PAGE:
America, the Beautiful: A Country Love Song…

America, the Beautiful:  A Country Love Song…

I will be the first to say that I have peculiar politics.  I am as moderate as a brown person can be short of being Colin Powell.  I often see both sides of points made along the political spectrum.  Sometimes, during holiday gatherings and happy hours, this gets me in trouble.

Yet, this election- one where I initially saw the candidates as having more policy commonalities than not - was one where the overarching themes of “inclusiveness of opportunity” versus “exclusivity of entitlement” affected me deeply.   We are a country that can only be great if we lift as we climb, and with a full heart, I am proud to see that a majority of Americans believe the same.

This morning, I reflect on those who have colored the lens from which I view politics and who have helped me to form my beliefs in public policy.  My graduate school mentor, King Harris, a white man who understands that privilege doesn’t come without responsibility.  Grace Hou, a Chinese woman who can navigate policy and bureaucracies like no other person in this country.   Angela Rudolph, a Black policy wonk with the chutzpa to fight for the most marginalized members of our society.   Christine Harley, a Native American and Korean woman who advocates for immigrant rights with mind-boggling fervor and passionate.    Kevin Davey, a Black man whose old school political beliefs will never give up on poor Blacks.  Greg Diephouse, who is probably the most idealistic policy person in the entire United States.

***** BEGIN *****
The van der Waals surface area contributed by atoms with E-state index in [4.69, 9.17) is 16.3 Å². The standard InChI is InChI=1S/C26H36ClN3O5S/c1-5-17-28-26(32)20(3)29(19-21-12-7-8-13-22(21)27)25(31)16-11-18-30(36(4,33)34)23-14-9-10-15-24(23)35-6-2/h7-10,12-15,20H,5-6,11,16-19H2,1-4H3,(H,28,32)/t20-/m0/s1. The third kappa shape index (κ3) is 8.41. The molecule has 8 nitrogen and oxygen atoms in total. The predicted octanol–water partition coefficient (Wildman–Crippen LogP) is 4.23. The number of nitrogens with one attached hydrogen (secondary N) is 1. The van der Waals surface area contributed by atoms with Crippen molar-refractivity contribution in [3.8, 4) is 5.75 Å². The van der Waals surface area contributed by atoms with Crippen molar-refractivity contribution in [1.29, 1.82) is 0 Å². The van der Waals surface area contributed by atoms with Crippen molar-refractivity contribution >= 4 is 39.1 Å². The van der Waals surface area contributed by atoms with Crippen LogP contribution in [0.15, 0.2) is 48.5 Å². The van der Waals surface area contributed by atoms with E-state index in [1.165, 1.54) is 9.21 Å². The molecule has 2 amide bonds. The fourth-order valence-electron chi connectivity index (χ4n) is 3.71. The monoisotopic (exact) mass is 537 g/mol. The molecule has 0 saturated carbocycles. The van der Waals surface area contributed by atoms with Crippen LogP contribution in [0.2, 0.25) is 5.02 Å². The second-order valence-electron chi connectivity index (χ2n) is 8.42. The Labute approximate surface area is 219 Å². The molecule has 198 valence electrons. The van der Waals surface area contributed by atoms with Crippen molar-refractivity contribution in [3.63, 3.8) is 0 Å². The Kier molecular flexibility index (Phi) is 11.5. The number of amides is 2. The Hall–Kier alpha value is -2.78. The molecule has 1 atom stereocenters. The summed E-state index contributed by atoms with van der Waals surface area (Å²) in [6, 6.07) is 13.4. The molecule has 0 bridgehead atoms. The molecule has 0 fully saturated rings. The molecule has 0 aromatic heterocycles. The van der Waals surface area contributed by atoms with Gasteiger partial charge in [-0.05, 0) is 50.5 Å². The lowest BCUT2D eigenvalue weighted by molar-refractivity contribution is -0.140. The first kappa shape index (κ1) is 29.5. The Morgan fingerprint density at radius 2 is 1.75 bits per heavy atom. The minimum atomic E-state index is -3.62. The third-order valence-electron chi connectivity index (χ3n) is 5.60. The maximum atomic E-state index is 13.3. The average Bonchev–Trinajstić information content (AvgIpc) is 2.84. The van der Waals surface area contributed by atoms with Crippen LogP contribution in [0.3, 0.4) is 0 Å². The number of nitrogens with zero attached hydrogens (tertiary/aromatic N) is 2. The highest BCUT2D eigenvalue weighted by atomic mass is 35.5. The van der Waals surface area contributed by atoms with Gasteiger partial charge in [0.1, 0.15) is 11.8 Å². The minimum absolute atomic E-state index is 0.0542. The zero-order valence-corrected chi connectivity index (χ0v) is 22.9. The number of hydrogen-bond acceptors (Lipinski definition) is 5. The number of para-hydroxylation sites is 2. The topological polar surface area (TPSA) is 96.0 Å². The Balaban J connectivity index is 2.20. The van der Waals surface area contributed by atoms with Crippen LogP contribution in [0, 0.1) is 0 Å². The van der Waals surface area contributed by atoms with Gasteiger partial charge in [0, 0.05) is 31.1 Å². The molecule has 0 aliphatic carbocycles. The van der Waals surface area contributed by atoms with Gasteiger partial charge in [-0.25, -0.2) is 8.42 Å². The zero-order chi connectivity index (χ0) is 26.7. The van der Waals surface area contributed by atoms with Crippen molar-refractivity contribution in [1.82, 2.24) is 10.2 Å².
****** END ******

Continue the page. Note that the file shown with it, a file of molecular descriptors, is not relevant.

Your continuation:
This beautiful array of individuals are the people I think of this morning when I consider the future direction of our country- one nation under God, indivisible, with liberty and justice for all.

Filed under: Politics, Pop Culture, Race

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    Kay S

    Kay Smith is a Chicago-based freelance writer and blogger who focuses on race, politics and urban culture. Having worked on public policy at the state, regional, city and community level, her opinions have been featured in the Chicago SunTimes and a host of news websites (under very mysterious sounding pseudonyms). Follow her on Twitter @kaywillsmith or contact her at

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